Saturday, March 7, 2015

The Law, Sin and Guilt

Lent 3B 2015

Fr. Dale Matson
Almighty God, you know that we have no power in ourselves to help ourselves: Keep us both outwardly in our bodies and inwardly in our souls, that we may be defended from all adversities which may happen to the body, and from all evil thoughts which may assault and hurt the soul; through Jesus Christ our Lord, who lives and reigns with you and the Holy Spirit, one God, for ever and ever.

Please pay particular attention to the opening sentence. Almighty God, you know that we have no power in ourselves to help ourselves. An alcoholic friend of mine once said to me as we were drinking, “When it comes to drinking, I have the will power, I just don’t have the won’t power.”

So then, do you say to yourself if you are trapped in a chronic particular sin, “It’s God’s fault?” “I’ve asked him for forgiveness but God isn’t putting a stop to this.” Forgiveness is not a proactive remedy that God has given us to deal with sin. We don’t ask for forgiveness for a sin we are about to commit. We don’t say, “Lord forgive me for what I am about to do.”

The root cause of sin is willfulness and it began with Adam and Eve. The serpent said, “God knows that if you eat from The Tree of the Knowledge of Good and Evil you'll become just like God, and will be able to decide for yourself what is right and what is wrong."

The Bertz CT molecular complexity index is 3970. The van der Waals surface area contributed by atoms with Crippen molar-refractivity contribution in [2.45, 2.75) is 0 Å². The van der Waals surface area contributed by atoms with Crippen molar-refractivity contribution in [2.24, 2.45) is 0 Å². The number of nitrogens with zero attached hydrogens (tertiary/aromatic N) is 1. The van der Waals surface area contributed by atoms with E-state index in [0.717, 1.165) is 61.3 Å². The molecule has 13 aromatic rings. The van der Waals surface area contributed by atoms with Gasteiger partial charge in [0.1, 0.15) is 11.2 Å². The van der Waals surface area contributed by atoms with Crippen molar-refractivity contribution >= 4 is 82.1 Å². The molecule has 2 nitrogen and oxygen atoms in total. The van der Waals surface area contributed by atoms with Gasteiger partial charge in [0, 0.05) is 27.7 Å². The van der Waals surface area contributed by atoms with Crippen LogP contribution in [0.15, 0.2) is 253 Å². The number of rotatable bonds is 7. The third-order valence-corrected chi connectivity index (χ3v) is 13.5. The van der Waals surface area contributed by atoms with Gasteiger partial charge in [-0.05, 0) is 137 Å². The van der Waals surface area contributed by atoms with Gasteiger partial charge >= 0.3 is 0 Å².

From that point until the Law was given, people did not know what was right and what was wrong. The Law gave them boundaries and with those boundaries, they became free from uncertainty and confusion. When the Law is rejected, people lose sight of what is the proper conduct. For those of us who embrace the Law of God and we know what the right thing to do is, we have trouble doing the right thing even though we know that we should. The past behavior has become so firmly established because we have done it over and over again that our will to change cannot overpower the sin that has become ingrained in our being. That sin has become a part of our nature.

Eventually we get to a point where we want to stop sinning but we no longer can resist sinning because we have done it so often for so long. We are stuck in a rut. It is having the willpower to not misbehave but not having the “won’t power” to stop misbehaving. Dealing with sin requires turning our will over to God. Paul talked about our human struggles in today’s Epistle lesson from Romans Chapter seven. “If I could only do those things I want to do and not do those things I don't want to do.” Once we decide to quit doing something, we have to overcome the momentum of how we have acted in the past. Our sins are not just outward actions. Our sins change our inner nature.

We have committed some sins so often; they have become a part of who we are. They are a part of our identity. Someone who drinks too much becomes a drunk. That is how they are known and it is a real identity crisis to quit drinking because it would be giving up a part of your identity even though it is an ugly part. People who know us expect us to act like a drunk. They can even unconsciously help us remain a drunk and that is called “enabling”. That is also why it is difficult to love the sinner and hate the sin because the sinner can become so immersed in their sin; it is no longer a behavior. It is a character defect. C.S. Lewis once said that chronic grumblers become grumbles.